Where I come from, Lake of the Ozarks in central Missouri, water levels normally fluctuate about 10 feet during the season, and to deal with it floating docks are key. In fact, on all impoundments, floating docks have been raised to an art form by necessity. When the water goes up or down, the dock has to go with it.
Floating docks aren't restricted to the South, either. Boaters have also turned to them in the North, where freezing lakes can damage piers. Some floating docks, like the VersaDock models, can be left in all winter.
"More than 80 percent of our northern installations stay in all winter," says Teo Leonard, president of president of VersaDock. "They pop up on top as the ice puts on the squeeze."
Other systems, like the EZ Dock systems we tested, can be rolled up on shore on special wheels that remain in place year-round.
Still another feature of floating docks intrigued us. We wanted to test drive-on boat hoists that would lift boats out of the water when we were through with them. Did they work? Was there a trick to it? And would the average boater like such an arrangement?
With the five top dockmakers in place, we converged on Okeechobee at a lagoon we'll call Home Port. Our plan was to make it all happen in one day.
Putting It All Together
On the morning of our test, thick fog blanketed Okeetantee Park on the northern tip of Lake Okeechobee. It hovers on our lagoon until well past our scheduled 7 a.m. starting time. Piles of dock segments are stacked on trailers and along the shore. Cartons of connectors, hardware and tools, and dozens of dock builders wait for our "go." We watch an 8-foot alligator stalk a shorebird and then drop out of sight when the heron catches his drift and flies away. Fog or no fog, after two hours of waiting, it's time for action.
If we'd waited longer, we didn't think our crews would have time to get the docks built by sunset. In a half hour we'd know how wrong we were. At the starting gun, the gangs start sliding dock segments into the water.
Eric Laviollette of CanDock begins sliding sections of dock into the water, each cube weighing 14 pounds. "We usually ship much of our dock to our customers already assembled," he says while he and his partner slide the next section into the water.
VersaDock, a brand with similar modular cube-shaped flotation sections, follows suit. ShoreMaster's team, however, works diligently on shore, considering the ideal location of pilings and arranging their connectors.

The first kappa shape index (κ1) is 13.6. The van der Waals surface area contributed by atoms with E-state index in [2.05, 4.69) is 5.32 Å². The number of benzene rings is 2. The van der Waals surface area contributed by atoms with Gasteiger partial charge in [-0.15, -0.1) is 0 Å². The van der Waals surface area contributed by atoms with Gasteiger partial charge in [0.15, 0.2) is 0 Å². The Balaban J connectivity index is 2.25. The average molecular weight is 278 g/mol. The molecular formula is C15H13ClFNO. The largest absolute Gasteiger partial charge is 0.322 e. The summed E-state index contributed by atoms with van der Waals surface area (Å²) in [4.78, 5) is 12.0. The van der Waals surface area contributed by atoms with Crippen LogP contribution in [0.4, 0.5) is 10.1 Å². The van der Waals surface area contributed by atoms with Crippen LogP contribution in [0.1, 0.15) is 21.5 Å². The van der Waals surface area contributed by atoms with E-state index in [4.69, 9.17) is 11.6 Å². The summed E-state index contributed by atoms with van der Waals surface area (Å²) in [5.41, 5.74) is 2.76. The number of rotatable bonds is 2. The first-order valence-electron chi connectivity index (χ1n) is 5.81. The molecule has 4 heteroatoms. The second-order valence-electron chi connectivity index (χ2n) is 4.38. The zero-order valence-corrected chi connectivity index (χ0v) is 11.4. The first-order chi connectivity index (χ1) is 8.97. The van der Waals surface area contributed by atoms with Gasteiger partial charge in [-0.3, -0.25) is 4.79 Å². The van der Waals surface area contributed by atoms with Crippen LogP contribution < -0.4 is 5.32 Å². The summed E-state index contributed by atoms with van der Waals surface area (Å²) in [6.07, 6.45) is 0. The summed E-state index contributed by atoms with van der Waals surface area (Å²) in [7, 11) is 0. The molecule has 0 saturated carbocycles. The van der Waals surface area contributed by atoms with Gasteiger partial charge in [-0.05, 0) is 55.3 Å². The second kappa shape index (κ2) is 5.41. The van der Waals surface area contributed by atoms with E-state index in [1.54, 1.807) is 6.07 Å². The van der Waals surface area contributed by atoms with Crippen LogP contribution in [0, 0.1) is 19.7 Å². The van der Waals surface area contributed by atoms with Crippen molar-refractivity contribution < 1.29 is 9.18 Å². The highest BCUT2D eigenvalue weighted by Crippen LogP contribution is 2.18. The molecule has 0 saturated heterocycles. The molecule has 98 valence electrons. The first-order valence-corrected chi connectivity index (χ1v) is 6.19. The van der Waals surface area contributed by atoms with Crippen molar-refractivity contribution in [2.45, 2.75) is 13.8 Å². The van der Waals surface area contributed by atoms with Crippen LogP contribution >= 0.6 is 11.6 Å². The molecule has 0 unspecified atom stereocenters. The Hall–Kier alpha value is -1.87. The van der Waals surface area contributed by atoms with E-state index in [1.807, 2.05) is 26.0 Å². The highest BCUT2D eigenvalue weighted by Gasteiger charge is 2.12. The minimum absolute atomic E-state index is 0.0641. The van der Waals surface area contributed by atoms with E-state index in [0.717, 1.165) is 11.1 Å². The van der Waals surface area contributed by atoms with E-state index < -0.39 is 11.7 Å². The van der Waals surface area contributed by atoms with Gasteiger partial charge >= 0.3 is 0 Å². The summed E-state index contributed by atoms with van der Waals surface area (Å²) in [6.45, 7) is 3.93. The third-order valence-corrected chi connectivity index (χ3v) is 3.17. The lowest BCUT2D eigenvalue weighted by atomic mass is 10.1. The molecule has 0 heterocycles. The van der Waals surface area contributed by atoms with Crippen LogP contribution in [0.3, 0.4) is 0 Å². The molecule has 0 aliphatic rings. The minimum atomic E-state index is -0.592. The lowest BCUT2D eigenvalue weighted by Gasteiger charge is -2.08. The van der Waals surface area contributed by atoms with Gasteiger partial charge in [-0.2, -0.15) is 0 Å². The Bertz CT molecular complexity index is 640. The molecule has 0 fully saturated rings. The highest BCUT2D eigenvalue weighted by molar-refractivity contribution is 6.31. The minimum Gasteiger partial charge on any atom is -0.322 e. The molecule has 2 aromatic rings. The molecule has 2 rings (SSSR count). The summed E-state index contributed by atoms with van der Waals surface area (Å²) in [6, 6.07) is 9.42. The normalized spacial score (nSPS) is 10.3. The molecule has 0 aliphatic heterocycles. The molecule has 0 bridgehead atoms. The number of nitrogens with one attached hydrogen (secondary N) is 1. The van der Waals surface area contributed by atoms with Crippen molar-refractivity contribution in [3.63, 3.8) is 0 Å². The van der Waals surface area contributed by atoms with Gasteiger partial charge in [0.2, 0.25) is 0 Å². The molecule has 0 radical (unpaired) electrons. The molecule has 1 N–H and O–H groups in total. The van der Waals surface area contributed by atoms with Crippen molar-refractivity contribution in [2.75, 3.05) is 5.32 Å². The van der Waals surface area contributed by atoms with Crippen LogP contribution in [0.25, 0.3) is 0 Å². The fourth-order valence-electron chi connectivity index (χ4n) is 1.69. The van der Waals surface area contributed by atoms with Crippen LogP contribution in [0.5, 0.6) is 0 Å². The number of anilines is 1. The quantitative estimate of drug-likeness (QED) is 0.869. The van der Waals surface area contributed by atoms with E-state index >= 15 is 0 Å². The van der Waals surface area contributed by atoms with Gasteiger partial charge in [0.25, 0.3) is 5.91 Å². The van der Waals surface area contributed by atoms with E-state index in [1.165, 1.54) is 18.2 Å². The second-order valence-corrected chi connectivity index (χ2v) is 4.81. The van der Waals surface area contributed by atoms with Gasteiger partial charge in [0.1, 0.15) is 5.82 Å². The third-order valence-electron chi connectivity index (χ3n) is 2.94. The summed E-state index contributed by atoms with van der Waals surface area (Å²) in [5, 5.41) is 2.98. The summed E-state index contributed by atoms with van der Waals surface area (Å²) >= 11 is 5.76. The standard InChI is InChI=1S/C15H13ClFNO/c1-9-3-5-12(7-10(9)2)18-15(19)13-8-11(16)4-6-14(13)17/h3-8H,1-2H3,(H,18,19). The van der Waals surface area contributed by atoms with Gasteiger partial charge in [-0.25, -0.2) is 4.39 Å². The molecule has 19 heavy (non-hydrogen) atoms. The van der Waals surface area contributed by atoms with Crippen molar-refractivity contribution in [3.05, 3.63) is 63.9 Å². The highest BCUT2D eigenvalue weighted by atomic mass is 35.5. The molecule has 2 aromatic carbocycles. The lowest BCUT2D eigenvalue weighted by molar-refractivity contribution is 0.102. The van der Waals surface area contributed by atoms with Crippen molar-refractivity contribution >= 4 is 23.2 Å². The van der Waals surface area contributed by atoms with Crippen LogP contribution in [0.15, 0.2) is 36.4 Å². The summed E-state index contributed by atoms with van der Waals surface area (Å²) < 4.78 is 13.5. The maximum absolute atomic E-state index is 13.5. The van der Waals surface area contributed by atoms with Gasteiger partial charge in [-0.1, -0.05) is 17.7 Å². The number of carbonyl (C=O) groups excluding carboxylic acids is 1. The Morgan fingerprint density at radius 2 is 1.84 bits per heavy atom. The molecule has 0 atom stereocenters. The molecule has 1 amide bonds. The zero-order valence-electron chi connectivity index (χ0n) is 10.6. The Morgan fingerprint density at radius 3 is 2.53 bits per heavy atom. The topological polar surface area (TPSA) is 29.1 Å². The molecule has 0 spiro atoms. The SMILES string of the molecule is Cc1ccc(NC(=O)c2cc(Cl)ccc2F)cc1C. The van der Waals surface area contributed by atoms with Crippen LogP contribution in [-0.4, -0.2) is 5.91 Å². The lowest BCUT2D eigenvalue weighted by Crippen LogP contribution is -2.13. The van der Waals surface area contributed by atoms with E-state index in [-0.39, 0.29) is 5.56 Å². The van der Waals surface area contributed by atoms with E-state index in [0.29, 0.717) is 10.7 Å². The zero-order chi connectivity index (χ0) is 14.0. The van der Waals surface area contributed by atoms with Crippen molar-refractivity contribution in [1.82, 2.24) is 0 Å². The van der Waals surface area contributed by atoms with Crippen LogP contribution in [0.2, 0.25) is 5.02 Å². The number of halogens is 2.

"Somebody hand me a drill," says Kevin Viscardi as he slips into the water where moments earlier our gator
disappeared. I cringe, but he begins tightening connectors made of a durable polymer. They fasten each entire side of a floating module to the side of the adjoining module, clamping them tightly together at top and bottom. For a neat touch, the connectors have a wood-grain finish, and the floating modules look like brick pavers. The styling is first-class.
At the SportPort station three modules are quickly fastened together to form the boat dock/hoist. In less than a half hour they've completed that and hitched in a PWC port as well. Nearly all of the components are of rust-proof polymer, though we notice a few dozen stainless-steel bolts are used to hold things together. For SportPort, this would become "Dock in a Few Minutes."
"Our docks are primarily used alongside permanent docks," says Dave Reuckert, "so we don't make ramps for them. There are no working parts on them, and that adds to their durability, especially in salt water."
In just 10 minutes, each crew has at least half of its project floating. We begin to fantasize about spending the rest of the day touring Okeechobee, which though still painted in fog entices us to jump into a boat to explore. We could return to one of the magically appearing docks, the most elaborate being the EZ Dock, which has hoists for our Tahoe Q7i and for a SeaDoo GTX Si personal watercraft.
Sharon Wharmond of EZ Dock headquarters is part of the crew assembling the dock and boat lifts.
"We can't really call the lifts 'hoists,' so we came up with EZ Port," she explains. The six men in her crew are working like log rollers, putting modules in place without ever getting wet. They use a special tool to hold "dog bone" connectors in sockets below the deck while another hand bolts in another bone above the deck. These shock-absorbing connectors of heavy rubber are sacrificial, saving the flotation modules from damage when the water gets too rough.